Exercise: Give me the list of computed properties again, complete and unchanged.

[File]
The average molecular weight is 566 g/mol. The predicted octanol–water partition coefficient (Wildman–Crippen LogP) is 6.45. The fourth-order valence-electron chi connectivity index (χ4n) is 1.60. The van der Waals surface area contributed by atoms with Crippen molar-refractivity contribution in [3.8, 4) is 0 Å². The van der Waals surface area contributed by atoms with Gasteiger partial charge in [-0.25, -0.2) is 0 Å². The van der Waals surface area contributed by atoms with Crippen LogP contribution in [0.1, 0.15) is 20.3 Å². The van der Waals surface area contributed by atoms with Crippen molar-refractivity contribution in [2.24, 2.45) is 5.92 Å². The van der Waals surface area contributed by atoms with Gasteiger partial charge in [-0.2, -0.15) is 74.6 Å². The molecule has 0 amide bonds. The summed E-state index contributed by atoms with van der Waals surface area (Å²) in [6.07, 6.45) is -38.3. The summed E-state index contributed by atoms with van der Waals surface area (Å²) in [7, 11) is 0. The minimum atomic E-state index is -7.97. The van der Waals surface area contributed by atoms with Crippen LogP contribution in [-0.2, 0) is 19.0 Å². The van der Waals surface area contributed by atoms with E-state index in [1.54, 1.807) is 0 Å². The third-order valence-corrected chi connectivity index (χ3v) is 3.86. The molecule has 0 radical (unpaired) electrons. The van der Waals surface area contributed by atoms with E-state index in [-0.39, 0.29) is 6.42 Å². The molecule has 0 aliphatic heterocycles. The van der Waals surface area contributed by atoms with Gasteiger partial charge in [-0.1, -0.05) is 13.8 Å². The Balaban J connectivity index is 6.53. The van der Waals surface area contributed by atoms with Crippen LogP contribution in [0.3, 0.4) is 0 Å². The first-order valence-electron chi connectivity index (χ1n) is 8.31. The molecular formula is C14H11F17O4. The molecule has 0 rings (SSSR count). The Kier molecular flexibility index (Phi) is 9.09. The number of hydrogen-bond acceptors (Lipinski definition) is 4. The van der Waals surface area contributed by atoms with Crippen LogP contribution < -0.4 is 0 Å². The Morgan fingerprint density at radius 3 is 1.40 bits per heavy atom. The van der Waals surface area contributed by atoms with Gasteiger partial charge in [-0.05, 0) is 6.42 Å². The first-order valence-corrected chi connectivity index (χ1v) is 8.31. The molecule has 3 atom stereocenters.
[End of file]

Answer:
The average molecular weight is 566 g/mol. The predicted octanol–water partition coefficient (Wildman–Crippen LogP) is 6.45. The fourth-order valence-electron chi connectivity index (χ4n) is 1.60. The van der Waals surface area contributed by atoms with Crippen molar-refractivity contribution in [3.8, 4) is 0 Å². The van der Waals surface area contributed by atoms with Gasteiger partial charge in [-0.25, -0.2) is 0 Å². The van der Waals surface area contributed by atoms with Crippen LogP contribution in [0.1, 0.15) is 20.3 Å². The van der Waals surface area contributed by atoms with Crippen molar-refractivity contribution in [2.24, 2.45) is 5.92 Å². The van der Waals surface area contributed by atoms with Gasteiger partial charge in [-0.2, -0.15) is 74.6 Å². The molecule has 0 amide bonds. The summed E-state index contributed by atoms with van der Waals surface area (Å²) in [6.07, 6.45) is -38.3. The summed E-state index contributed by atoms with van der Waals surface area (Å²) in [7, 11) is 0. The minimum atomic E-state index is -7.97. The van der Waals surface area contributed by atoms with Crippen LogP contribution in [-0.2, 0) is 19.0 Å². The van der Waals surface area contributed by atoms with E-state index in [1.54, 1.807) is 0 Å². The third-order valence-corrected chi connectivity index (χ3v) is 3.86. The molecule has 0 radical (unpaired) electrons. The van der Waals surface area contributed by atoms with E-state index in [-0.39, 0.29) is 6.42 Å². The molecule has 0 aliphatic heterocycles. The van der Waals surface area contributed by atoms with Gasteiger partial charge in [-0.1, -0.05) is 13.8 Å². The Balaban J connectivity index is 6.53. The van der Waals surface area contributed by atoms with Crippen LogP contribution in [0.3, 0.4) is 0 Å². The first-order valence-electron chi connectivity index (χ1n) is 8.31. The molecular formula is C14H11F17O4. The molecule has 0 rings (SSSR count). The Kier molecular flexibility index (Phi) is 9.09. The number of hydrogen-bond acceptors (Lipinski definition) is 4. The van der Waals surface area contributed by atoms with Crippen LogP contribution < -0.4 is 0 Å². The Morgan fingerprint density at radius 3 is 1.40 bits per heavy atom. The van der Waals surface area contributed by atoms with Gasteiger partial charge in [-0.05, 0) is 6.42 Å². The first-order valence-corrected chi connectivity index (χ1v) is 8.31. The molecule has 3 atom stereocenters.